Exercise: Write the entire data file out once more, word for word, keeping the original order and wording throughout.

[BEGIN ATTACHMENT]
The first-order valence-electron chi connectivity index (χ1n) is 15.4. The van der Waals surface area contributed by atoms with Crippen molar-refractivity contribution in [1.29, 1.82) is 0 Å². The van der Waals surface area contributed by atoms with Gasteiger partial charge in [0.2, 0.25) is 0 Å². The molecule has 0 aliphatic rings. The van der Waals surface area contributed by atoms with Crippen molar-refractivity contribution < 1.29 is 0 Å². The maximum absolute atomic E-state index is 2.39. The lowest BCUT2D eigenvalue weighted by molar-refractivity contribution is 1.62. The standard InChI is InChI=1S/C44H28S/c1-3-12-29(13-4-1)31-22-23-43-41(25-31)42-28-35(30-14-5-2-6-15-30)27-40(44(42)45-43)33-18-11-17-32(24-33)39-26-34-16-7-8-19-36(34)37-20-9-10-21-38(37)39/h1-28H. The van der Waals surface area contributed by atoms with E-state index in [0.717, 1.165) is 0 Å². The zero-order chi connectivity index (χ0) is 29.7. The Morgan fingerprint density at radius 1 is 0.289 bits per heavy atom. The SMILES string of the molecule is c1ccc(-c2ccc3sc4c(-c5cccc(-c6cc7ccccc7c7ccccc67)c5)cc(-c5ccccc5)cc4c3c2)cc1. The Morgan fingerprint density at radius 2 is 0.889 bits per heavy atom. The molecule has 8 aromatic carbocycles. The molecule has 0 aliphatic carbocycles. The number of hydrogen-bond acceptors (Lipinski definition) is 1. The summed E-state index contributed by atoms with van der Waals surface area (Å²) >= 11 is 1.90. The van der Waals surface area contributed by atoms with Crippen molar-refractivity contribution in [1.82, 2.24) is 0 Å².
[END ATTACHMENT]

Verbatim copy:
The first-order valence-electron chi connectivity index (χ1n) is 15.4. The van der Waals surface area contributed by atoms with Crippen molar-refractivity contribution in [1.29, 1.82) is 0 Å². The van der Waals surface area contributed by atoms with Gasteiger partial charge in [0.2, 0.25) is 0 Å². The molecule has 0 aliphatic rings. The van der Waals surface area contributed by atoms with Crippen molar-refractivity contribution < 1.29 is 0 Å². The maximum absolute atomic E-state index is 2.39. The lowest BCUT2D eigenvalue weighted by molar-refractivity contribution is 1.62. The standard InChI is InChI=1S/C44H28S/c1-3-12-29(13-4-1)31-22-23-43-41(25-31)42-28-35(30-14-5-2-6-15-30)27-40(44(42)45-43)33-18-11-17-32(24-33)39-26-34-16-7-8-19-36(34)37-20-9-10-21-38(37)39/h1-28H. The van der Waals surface area contributed by atoms with E-state index in [0.717, 1.165) is 0 Å². The zero-order chi connectivity index (χ0) is 29.7. The Morgan fingerprint density at radius 1 is 0.289 bits per heavy atom. The SMILES string of the molecule is c1ccc(-c2ccc3sc4c(-c5cccc(-c6cc7ccccc7c7ccccc67)c5)cc(-c5ccccc5)cc4c3c2)cc1. The Morgan fingerprint density at radius 2 is 0.889 bits per heavy atom. The molecule has 8 aromatic carbocycles. The molecule has 0 aliphatic carbocycles. The number of hydrogen-bond acceptors (Lipinski definition) is 1. The summed E-state index contributed by atoms with van der Waals surface area (Å²) >= 11 is 1.90. The van der Waals surface area contributed by atoms with Crippen molar-refractivity contribution in [1.82, 2.24) is 0 Å².